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More than a game: when North Korea meets S. Korea at Olympic ping-pong

South Korea prevailed over North Korea in Olympic ping-pong today. It's one of the few contests between the bitter rivals where they're fairly evenly matched.

By Contributor / August 4, 2012



Seoul, South Korea

North Korea and South Korea may be bookends when it comes to their economies. But table tennis is another matter – especially on the global stage of the Olympics.

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Since the days of the famous "ping-pong diplomacy" that helped thaw relations between the United States and the People's Republic of China in the 1970s, table tennis matches haven't been typically been seen as significant international events. But any contest between North and South Korea is special. And Saturday’s Olympic match in London – in which second-seeded South Korea was victorious, 3-1, allowing it to reach the quarterfinals – provided a unique window into inter-Korean relations.

It was a unified Korean team that won the 1991 World Championships after elite players from the two Koreas were brought together to take on powerhouse China. The two players, Lee Boon-hee of North Korea and Hyun Jeong-hwa of South Korea, had been rivals but learned to cooperate.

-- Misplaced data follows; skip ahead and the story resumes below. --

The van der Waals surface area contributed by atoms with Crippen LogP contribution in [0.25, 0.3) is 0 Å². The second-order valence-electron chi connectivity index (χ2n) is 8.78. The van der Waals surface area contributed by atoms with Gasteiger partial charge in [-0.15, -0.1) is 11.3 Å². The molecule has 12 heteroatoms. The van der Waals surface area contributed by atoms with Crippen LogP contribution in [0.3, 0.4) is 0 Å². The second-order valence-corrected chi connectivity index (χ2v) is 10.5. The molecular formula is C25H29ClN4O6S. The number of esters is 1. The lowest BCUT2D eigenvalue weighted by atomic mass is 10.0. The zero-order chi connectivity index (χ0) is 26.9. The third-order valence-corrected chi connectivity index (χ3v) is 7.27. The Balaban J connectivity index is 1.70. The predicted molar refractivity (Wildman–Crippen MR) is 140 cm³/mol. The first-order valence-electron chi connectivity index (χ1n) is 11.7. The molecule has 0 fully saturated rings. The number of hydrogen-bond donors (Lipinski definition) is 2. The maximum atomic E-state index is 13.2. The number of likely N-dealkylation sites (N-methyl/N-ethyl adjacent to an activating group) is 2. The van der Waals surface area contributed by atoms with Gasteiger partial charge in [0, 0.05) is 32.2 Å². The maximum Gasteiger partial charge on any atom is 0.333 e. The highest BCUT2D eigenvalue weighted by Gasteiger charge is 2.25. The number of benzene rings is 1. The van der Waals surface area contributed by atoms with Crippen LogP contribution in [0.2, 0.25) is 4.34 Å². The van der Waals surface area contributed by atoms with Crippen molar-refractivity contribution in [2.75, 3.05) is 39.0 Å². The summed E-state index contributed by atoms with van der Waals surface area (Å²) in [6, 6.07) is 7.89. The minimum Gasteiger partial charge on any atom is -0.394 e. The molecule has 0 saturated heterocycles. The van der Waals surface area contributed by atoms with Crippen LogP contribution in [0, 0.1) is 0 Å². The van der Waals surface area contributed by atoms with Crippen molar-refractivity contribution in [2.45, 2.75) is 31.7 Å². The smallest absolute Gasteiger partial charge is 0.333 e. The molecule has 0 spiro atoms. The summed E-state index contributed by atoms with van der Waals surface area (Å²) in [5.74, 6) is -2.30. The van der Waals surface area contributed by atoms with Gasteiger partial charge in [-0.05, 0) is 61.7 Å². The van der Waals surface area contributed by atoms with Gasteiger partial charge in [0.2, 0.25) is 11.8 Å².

The team’s success offered a sign of hope for those who still long for the Korean peninsula to be unified. Interest in the event was renewed this past May, when "As One," a film based on the team’s story, was released. The movie recreates the tensions of their coming together and their dramatic victory.

But nowadays, a team made up of players from both Koreas – the North, deeply isolated, and the South, the world's No. 13 economy – would be an unthinkable feat. Cooperation between two governments is virtually nonexistent, and communication often comes through threats voiced in the media.

As a sign of how far inter-Korean relations have fallen, a scheduled reunion in Beijing for Mr. Hyun and Mr. Lee was cancelled in May. The two had planned to meet in Beijing, where Lee trains disabled North Korean athletes. The proposed reunion ended up coming around the time of North Korea’s failed missile launch and was nixed by South Korea’s Ministry of Unification.

“There were many reasons the meeting couldn’t be approved. They had asked to be allowed to meet on a personal level, but we had to consider the overall state of inter-Korean relations," said an official from South Korea’s Ministry of Unification in an interview.

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